One of the most evocative scenes in Greek director Yorgos Lanthimos’ first English-language movie is Colin Farrell singing “Where the Wild Roses Grow,” the gothic ballad by Nick Cave and Kylie Minogue. Its melancholy summons an eluding romance, a notion that is the antipode of Lanthimos’ world in The Lobster where he tackles relationships and our society’s obsession with nuclear coupledom and procreation.
Presented in the Official Selection in Cannes, the satirical and abstract film is also one of Colin Farrell’s most enthralling roles.
Farrell is actually The Lobster. Well, not really, but if his character David were to transform into an animal, he would pick the delectable crustacean for its long lifespan, lifelong fertility and because he likes the sea. That’s what he says during the check-in process at The Hotel, a sort of resort where single people who are arrested and transferred to. There they dispose of 45 days to find love. Think of it as speed-dating at a Club Med, only more sinister. If they fail to hook up within 45 days, they are transformed into the animal of their choice and released into the woods. Hence, the lobster.
If they do find a mate, the couples are upgraded to a double room for a trial period, explains the hilariously caricatural Hotel Manager (Olivia Colman) whose own marriage epitomizes wedded bliss. If the couples encounter any relationship problems, they are given a child. Welcome to modern-day life.
The newly-divorced David doesn’t seem too concerned with securing himself a mate, unlike Biscuit Woman who sees every man as a potential partner, or the two unnamed fellows he befriends, the young Limping Man (Ben Whishaw) and the middle-aged Lisping Man (John C. Reilly, his second role in a competition film this year), and these characteristics are not disabilities but the basis of a bond with a potential partner. Limping Man, desperate to avoid transformation, bangs his head to provoke nosebleeds like Nosebleed Woman (Jessica Barden) whom he wishes to court, an allegory for how people prefer to be in the safety net of coupledom, even without love, than be alone and thrown in the jungle. David’s own shortcoming — and obsession — is his nearsightedness. In the opening shot, we hear him asking Her whether The Other Man wears glasses or contacts.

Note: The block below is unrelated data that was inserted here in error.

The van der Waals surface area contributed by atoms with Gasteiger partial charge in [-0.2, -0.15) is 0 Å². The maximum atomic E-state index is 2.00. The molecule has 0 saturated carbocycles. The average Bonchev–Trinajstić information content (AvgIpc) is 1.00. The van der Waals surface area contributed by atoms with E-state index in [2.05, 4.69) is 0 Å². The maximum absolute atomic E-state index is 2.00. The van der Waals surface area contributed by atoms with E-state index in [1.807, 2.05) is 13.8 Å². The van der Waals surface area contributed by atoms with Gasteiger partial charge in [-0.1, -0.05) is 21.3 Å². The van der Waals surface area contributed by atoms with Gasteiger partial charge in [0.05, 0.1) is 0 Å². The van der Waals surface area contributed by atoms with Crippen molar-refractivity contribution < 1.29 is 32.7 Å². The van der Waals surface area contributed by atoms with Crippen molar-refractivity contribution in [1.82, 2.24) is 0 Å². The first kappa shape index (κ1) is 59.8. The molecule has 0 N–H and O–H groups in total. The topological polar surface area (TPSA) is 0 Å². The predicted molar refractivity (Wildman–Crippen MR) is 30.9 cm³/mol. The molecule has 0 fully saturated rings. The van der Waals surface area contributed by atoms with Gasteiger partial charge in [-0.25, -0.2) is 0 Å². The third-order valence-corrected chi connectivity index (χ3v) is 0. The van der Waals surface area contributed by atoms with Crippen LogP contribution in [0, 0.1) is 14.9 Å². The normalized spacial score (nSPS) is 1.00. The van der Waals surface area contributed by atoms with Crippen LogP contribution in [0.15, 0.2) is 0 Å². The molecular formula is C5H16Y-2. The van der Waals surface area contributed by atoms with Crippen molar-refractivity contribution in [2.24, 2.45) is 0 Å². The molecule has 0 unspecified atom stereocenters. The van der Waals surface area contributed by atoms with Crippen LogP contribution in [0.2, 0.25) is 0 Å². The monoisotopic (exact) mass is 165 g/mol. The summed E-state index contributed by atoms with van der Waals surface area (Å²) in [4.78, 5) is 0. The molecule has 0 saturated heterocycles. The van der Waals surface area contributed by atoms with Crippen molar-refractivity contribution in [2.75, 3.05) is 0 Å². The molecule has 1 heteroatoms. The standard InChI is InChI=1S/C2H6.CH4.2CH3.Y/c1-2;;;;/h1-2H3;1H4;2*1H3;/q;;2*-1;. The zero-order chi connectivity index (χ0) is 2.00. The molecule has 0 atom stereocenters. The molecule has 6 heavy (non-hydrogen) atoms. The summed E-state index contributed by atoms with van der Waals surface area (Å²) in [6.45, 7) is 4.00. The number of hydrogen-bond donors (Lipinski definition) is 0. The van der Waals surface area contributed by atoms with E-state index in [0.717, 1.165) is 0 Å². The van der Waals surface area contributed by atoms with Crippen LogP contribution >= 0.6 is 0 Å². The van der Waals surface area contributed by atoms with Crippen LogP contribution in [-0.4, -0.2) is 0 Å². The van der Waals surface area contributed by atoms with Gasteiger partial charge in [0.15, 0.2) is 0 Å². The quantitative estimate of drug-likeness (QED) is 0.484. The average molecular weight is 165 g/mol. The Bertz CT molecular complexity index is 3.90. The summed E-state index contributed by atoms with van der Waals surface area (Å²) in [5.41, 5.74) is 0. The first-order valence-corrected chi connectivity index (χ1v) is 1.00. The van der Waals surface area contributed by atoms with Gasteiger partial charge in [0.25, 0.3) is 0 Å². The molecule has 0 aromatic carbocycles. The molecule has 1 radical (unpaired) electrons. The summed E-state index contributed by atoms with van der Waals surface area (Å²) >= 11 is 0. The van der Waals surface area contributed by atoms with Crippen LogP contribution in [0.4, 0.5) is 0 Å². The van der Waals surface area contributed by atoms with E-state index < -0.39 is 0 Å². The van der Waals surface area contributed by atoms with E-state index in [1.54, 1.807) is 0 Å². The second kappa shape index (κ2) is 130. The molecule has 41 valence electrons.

But as David realizes his time is running out, he provokes a union with the stone-cold short-haired Heartless Woman (Angeliki Papoulia). Their life in the double room is a hilarious image of the boring life of couples. Every act is mechanical and soulless. Creatures of habit, as they say. When the relationship hits the rocks (I’ll avoid any spoilers), David manages to escape into the woods where he comes across The Loners, led by Loner Leader (Léa Seydoux).
Rebelling against The City’s mating rules, they are against coupledom and love in general. In fact, the only couple Loner Leader tolerates is her parents. She is rather extreme in her disdain of love. Perhaps she’s had an amorous deception. One thing’s for sure, whether Loner or Coupler, they are all at an age where it’s easy to become cynical about love and increasingly difficult to find a suitable mate. The future is often depicted as bleak for single people. They either face a life of spinsterhood, growing old alone or simply always being the outsider at the family Christmas party. It reminds me of Logan’s Run where life must end at age 30. Maybe because it’s harder to find a mate as you get older?
And David, who hadn’t found love at The Hotel, finds it where falling in love is strictly forbidden. And this is when the story veers left. Yet it had started out full of promises with its warped, dark humor and a pinch of Wes Anderson abstractedness. While the first half of the film is subtle, it borders on absurdity in the second part, losing some of its original folly.
It would have been more intriguing if David had stayed in that hotel, if the story was pushed to take us inside the Transformation Room. What if they hook up as animals, can they be transferred back to human form?
Narrated by Rachel Weisz, who plays Farrell’s love interest Short-Sighted Woman, The Lobster nevertheless is a typical Yorgos Lanthimos smart speculative piece bordering on art house filmmaking where society is decorticated to its core. Yet that core somehow eludes us, even when we’re that close.